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Can essential oils fix: my sleeping pattern?

aromatherapy meditation self care

It’s hard to find trustworthy information on essential oils. Articles and bloggers toot the miraculous abilities of these wonder products, often with very few links to research or solid evidence. In the following collection of blog posts, we’ll look at some of the more recent research studies, and apply our own essential oils knowledge. 

Is something keeping you up at night? Only 6% of people in the UK achieve the recommended eight hours of sleep per night. Whether it’s stress, noisy neighbours, or the four espressos you had during the day, the list of reasons for a sleepless night is endless. 

If your anxiety levels leave you clockwatching in the early hours, this piece of research suggests the scent of lavender could bring that tension down a notch. Well, if you’re a mouse, anyway. The mice were tested to see if smelling lavender oil could lower their anxiety levels. This was proven correct, however until we see a human study, this result does not necessarily apply to us. To test the method for yourself, spread a few drops of lavender oil on your pillow before going to bed.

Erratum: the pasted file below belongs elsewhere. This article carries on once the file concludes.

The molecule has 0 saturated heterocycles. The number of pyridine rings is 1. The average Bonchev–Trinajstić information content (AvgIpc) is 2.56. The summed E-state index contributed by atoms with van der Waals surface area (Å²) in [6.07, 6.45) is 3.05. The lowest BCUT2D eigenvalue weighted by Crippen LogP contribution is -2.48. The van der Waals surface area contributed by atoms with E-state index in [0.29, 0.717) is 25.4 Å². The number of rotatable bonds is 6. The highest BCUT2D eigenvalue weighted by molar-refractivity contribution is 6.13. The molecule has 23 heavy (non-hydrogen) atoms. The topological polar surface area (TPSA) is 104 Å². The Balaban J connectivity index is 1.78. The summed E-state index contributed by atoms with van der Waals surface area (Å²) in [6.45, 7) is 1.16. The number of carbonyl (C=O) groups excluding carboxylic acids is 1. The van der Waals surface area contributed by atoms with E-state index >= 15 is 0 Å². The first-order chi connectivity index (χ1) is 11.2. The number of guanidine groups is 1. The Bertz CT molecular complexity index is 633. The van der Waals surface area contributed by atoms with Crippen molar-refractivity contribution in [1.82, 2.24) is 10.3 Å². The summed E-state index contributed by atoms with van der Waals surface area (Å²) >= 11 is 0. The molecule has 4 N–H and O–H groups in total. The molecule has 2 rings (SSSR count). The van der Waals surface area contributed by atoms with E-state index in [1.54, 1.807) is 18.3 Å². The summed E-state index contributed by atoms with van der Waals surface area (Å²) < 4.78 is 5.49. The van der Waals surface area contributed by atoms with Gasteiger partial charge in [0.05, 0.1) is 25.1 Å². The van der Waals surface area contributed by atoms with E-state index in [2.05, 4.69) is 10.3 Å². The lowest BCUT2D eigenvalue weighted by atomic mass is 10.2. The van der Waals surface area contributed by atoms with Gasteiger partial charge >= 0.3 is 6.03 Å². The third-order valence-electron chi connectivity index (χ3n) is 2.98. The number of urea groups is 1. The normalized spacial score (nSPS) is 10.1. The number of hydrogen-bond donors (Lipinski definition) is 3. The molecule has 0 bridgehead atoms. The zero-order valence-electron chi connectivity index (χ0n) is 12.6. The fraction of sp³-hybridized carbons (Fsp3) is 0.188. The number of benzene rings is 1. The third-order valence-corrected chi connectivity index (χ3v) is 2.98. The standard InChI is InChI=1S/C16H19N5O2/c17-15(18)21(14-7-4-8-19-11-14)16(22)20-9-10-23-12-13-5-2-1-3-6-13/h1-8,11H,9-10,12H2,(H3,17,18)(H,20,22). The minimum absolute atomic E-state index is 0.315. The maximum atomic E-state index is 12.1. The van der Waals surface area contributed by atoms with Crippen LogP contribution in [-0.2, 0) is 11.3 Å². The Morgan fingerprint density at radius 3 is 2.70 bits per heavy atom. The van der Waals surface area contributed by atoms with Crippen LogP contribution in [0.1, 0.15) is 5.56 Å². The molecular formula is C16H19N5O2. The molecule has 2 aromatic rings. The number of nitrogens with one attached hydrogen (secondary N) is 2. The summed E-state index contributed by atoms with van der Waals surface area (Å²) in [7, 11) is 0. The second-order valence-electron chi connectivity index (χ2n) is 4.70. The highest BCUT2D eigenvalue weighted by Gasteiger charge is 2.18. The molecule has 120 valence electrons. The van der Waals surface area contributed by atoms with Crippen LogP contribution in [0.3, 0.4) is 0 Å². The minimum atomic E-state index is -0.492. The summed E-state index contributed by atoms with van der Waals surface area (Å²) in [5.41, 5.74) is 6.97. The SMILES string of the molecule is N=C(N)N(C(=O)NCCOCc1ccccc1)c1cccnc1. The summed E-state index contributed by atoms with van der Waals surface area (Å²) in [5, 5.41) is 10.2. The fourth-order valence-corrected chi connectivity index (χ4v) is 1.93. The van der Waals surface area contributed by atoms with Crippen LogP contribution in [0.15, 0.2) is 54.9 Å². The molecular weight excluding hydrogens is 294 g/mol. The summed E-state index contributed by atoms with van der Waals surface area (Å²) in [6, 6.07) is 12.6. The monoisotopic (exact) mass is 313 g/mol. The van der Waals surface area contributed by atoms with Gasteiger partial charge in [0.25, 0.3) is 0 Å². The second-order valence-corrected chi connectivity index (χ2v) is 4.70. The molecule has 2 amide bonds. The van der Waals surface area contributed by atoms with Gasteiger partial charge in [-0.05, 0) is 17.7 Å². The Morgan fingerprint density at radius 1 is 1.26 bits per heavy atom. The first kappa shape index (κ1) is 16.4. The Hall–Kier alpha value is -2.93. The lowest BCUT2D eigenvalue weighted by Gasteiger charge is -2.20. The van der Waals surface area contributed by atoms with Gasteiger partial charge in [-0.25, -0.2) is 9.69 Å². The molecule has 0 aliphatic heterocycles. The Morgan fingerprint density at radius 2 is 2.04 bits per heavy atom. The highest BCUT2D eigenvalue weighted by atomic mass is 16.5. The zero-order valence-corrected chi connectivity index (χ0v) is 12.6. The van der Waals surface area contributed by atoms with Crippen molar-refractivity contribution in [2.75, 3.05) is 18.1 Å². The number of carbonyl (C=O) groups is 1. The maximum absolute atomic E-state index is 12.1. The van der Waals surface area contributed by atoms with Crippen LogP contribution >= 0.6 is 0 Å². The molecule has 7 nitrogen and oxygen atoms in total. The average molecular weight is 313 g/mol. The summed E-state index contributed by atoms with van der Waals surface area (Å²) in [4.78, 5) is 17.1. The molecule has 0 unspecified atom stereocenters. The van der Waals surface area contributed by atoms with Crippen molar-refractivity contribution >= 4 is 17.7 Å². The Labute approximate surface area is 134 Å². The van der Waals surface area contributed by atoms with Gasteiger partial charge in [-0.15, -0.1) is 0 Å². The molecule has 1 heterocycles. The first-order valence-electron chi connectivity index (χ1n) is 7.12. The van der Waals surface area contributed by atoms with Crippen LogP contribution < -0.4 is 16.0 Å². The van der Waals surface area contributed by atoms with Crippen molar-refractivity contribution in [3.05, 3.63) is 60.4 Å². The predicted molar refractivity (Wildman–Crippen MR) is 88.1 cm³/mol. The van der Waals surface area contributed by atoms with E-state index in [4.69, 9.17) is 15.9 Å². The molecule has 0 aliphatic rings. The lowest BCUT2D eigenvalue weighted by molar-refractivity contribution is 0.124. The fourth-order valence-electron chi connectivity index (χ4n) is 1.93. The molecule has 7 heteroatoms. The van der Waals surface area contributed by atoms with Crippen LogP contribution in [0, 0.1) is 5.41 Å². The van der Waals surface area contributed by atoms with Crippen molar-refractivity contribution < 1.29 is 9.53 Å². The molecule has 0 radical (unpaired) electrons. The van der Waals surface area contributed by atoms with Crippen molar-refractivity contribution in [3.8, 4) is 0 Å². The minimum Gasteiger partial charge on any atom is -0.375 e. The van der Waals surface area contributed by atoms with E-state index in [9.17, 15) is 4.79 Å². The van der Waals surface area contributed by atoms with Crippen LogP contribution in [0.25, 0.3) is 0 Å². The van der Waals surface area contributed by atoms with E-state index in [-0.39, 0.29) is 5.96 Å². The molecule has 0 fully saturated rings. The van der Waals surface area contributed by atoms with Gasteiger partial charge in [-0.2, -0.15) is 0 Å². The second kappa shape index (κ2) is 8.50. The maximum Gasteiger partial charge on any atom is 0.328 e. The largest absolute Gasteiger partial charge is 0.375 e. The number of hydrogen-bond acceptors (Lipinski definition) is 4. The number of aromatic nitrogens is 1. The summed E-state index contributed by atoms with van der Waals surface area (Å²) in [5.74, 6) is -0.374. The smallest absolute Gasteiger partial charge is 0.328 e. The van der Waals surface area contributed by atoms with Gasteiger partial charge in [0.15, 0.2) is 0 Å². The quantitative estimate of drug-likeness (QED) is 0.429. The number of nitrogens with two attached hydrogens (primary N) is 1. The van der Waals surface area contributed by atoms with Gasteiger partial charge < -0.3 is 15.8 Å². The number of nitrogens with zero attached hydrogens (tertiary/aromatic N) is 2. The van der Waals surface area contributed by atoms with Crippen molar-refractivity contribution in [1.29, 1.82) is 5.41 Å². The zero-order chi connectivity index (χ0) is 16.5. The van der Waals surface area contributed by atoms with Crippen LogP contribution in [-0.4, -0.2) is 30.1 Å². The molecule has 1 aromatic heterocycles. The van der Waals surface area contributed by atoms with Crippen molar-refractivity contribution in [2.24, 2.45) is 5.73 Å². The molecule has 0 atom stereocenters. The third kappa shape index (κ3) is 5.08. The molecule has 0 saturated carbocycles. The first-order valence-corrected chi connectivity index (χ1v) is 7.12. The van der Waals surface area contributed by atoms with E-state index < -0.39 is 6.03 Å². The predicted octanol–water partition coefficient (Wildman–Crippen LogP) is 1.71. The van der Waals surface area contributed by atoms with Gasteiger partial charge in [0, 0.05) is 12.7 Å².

A cup of chamomile tea has been a bedtime ritual staple for centuries. And despite a lack of relevant studies on the effects of chamomile oil inhalation, taken orally, it has been confirmed to improve sleep quality in elderly people. The impact of diffusing chamomile oil has not been studied in detail, but we think trying it in your diffuser is definitely worth a shot. Alternately, add a few drops to a hot bath and relax in the steam before turning in for the night. 

So both studies above look promising, but we’re still limited when it comes to solid evidence. The following research appears to demonstrate specific essential oils can improve sleep quality. Bergamot, sandalwood, frankincense, mandarin, and lavender aromasticks were trialled in the bedroom. Impressively, 64% of patients showed an improvement in at least one part of their sleep. So if your quality of sleep is the problem, perhaps try diffusing a combination of these oils in your bedroom before going to bed. 

What does this tell us about essential oils and sleep? Clearly, aromatherapy has shown positive effects on sleep quality, and particular oils appear to reduce feelings of anxiety that keep us awake at night. The impact on falling asleep is still weak, but this is most likely due to a lack of recent research in this area. Until there are more human studies, why not try experimenting with some of the oil combinations mentioned above? And let us know your feedback! 

If you’re enjoying our ‘Can essential oils fix…’ series, let us know which topics you’d like to hear about next. You can find all of the oils mentioned in this piece here.

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